Minor hockey group gets minor victory over arena owners

But final result won’t be decided until Aug. 23 hearing

Rosie Mullaley rmullaley@thetelegram.com
Published on August 13, 2013
Lawyer Tracey Pasley chats with Avalon Minor Hockey Association president Aiden Craig and vice-presidents Mark Noseworthy and Chris Hickman at Newfoundland Supreme Court in St. John’s Monday. — Photo by Rosie Gillingham/The Telegram

A minor hockey association has won the opening faceoff with arena owners in a legal dispute over icetime.

But the final buzzer hasn’t sounded just yet.

That result won’t be determined until late next week, when both sides go head-to-head in a hearing at Newfoundland Supreme Court in St. John’s.

If it isn’t successful in securing icetime at the Rogers Bussey Arena, the lawyer for the Avalon Minor Hockey Association said the program will cease to operate.

“Four hundred players, ages four to 18, play in this association,” Tracey Pasley told a judge in court Monday.

“This association has operated for four decades. It’s steeped in tradition. … But as of now, it doesn’t have any guaranteed icetime. The season is upcoming, with registration approaching.

“If (the association) is not able to secure icetime at (the arena), it will be necessary to fold.”

But the association was given some reason for optimism Monday, when Justice Gillian Butler granted a temporary injunction to have the association’s icetime usage agreement remain in force with the owners of Rogers Bussey Arena (formerly O’Hehir Arena).

The five-year agreement was signed in August 2012 — shortly after Rogers Bussey law firm took over operations — guaranteeing the association 44 hours of icetime a week at the arena, which has been the association’s home for the last number of years.

However, not long after the minor hockey season ended in the spring of this year, the association was notified by the arena’s owners that the contract was terminated as a result of a breach.

At the time, neither side was willing to divulge the reasons for the termination.

However, in court Monday, it was revealed that the arena owners claim the association did not use all its slotted icetime last season and owes more than $25,000 in unpaid icetime fees.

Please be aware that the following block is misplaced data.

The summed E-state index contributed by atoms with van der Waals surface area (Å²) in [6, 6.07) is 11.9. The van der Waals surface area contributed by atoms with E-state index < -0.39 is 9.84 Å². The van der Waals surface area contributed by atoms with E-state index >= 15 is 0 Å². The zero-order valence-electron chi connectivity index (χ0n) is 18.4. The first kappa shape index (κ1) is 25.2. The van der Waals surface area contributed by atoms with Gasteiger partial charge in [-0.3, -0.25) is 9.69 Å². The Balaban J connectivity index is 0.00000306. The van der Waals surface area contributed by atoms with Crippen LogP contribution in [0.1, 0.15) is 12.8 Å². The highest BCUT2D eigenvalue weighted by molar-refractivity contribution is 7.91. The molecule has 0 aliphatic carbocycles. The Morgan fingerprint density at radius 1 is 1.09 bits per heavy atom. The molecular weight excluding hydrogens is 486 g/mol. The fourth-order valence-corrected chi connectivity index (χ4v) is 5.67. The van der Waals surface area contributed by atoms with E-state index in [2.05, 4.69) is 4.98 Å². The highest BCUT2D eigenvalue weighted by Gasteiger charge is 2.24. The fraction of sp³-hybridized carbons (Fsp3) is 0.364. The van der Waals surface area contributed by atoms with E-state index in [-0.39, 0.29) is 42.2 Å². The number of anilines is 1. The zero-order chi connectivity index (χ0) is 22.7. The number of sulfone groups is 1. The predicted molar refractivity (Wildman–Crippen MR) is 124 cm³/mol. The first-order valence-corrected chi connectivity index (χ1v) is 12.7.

They say the association booked the icetime, but did not use it all.

The association claims it only owes $5,450.

More details about that and other issues will be heard at the Aug. 23 hearing.

Until then, the arena owners were ordered to hold off on renting the association’s allotted icetime to other groups.

Several members of the Avalon Minor Hockey Association were in the courtroom Monday to take in proceedings, including president Aiden Craig and vice-presidents Mark Noseworthy and Chris Hickman.

“There’s not a whole lot of joy in it because we’re talking about 400 minor hockey kids and we obviously want to get them back on the ice,” Craig told reporters outside court.

“But we’re pleased with what came out of it today.”

When asked about details of the dispute, Craig opted not to comment, saying more information will be divulged at the Aug. 23 hearing.

David Bussey, one of the arena owners who is also a St. John’s defence lawyer, told reporters the heart of the issue is that the Avalon Celtics did not use and pay for all their scheduled icetime last season.

“As a rink owner, we have a responsibility to make sure we rent all our time and get paid for all our time so we can continue to operate the rink,” he said.

“It’s a very expensive operation and for the good for everyone else who wants to use it, we have to make sure every single hour we can rent, we do sell.”

Ian Kelly, the lawyer representing the arena owners, told the judge that the owners have already made commitments for icetime to other groups, including two major midget teams — the St. John’s Maple Leafs and St. John’s Pioneers. But the association’s lawyer said there was no evidence of that brought forward.

In rendering her decision, the judge said there seemed to be “personal conflicts that have stood in the way.” She told both sides to make an attempt to resolve the issue before next week’s hearing.

Both Craig and Bussey agreed to try. However, Bussey said, “We’ve been trying since April to do that very thing on five separation occasions. … We really did work very, very hard to work this out.

“But she told the parties (they) have to go away to try and work this out and that’s what we intend to do.”

“We certainly hope it will be resolved (before the Aug. 23 hearing).”


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